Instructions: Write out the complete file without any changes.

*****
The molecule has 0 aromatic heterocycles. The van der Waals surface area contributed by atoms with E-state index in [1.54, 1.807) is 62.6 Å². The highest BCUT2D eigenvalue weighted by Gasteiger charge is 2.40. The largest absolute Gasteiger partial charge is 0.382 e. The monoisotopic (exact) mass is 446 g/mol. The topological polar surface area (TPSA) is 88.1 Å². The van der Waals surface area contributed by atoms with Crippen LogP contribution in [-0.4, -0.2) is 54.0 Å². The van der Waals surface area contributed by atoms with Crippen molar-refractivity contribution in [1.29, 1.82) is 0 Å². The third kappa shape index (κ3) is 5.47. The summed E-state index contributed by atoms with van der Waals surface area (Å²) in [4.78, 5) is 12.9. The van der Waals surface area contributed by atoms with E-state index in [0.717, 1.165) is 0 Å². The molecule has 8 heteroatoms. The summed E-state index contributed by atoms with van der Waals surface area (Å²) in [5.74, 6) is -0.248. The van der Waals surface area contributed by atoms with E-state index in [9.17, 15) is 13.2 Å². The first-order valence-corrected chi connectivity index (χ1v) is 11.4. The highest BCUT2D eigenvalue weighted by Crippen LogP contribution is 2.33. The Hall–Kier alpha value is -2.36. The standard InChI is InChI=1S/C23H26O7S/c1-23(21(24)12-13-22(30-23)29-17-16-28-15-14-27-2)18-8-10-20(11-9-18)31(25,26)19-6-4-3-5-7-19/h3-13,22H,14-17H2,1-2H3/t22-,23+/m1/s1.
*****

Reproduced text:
The molecule has 0 aromatic heterocycles. The van der Waals surface area contributed by atoms with E-state index in [1.54, 1.807) is 62.6 Å². The highest BCUT2D eigenvalue weighted by Gasteiger charge is 2.40. The largest absolute Gasteiger partial charge is 0.382 e. The monoisotopic (exact) mass is 446 g/mol. The topological polar surface area (TPSA) is 88.1 Å². The van der Waals surface area contributed by atoms with Crippen LogP contribution in [-0.4, -0.2) is 54.0 Å². The van der Waals surface area contributed by atoms with Crippen molar-refractivity contribution in [1.29, 1.82) is 0 Å². The third kappa shape index (κ3) is 5.47. The summed E-state index contributed by atoms with van der Waals surface area (Å²) in [4.78, 5) is 12.9. The van der Waals surface area contributed by atoms with E-state index in [0.717, 1.165) is 0 Å². The molecule has 8 heteroatoms. The summed E-state index contributed by atoms with van der Waals surface area (Å²) in [5.74, 6) is -0.248. The van der Waals surface area contributed by atoms with E-state index in [9.17, 15) is 13.2 Å². The first-order valence-corrected chi connectivity index (χ1v) is 11.4. The highest BCUT2D eigenvalue weighted by Crippen LogP contribution is 2.33. The Hall–Kier alpha value is -2.36. The standard InChI is InChI=1S/C23H26O7S/c1-23(21(24)12-13-22(30-23)29-17-16-28-15-14-27-2)18-8-10-20(11-9-18)31(25,26)19-6-4-3-5-7-19/h3-13,22H,14-17H2,1-2H3/t22-,23+/m1/s1.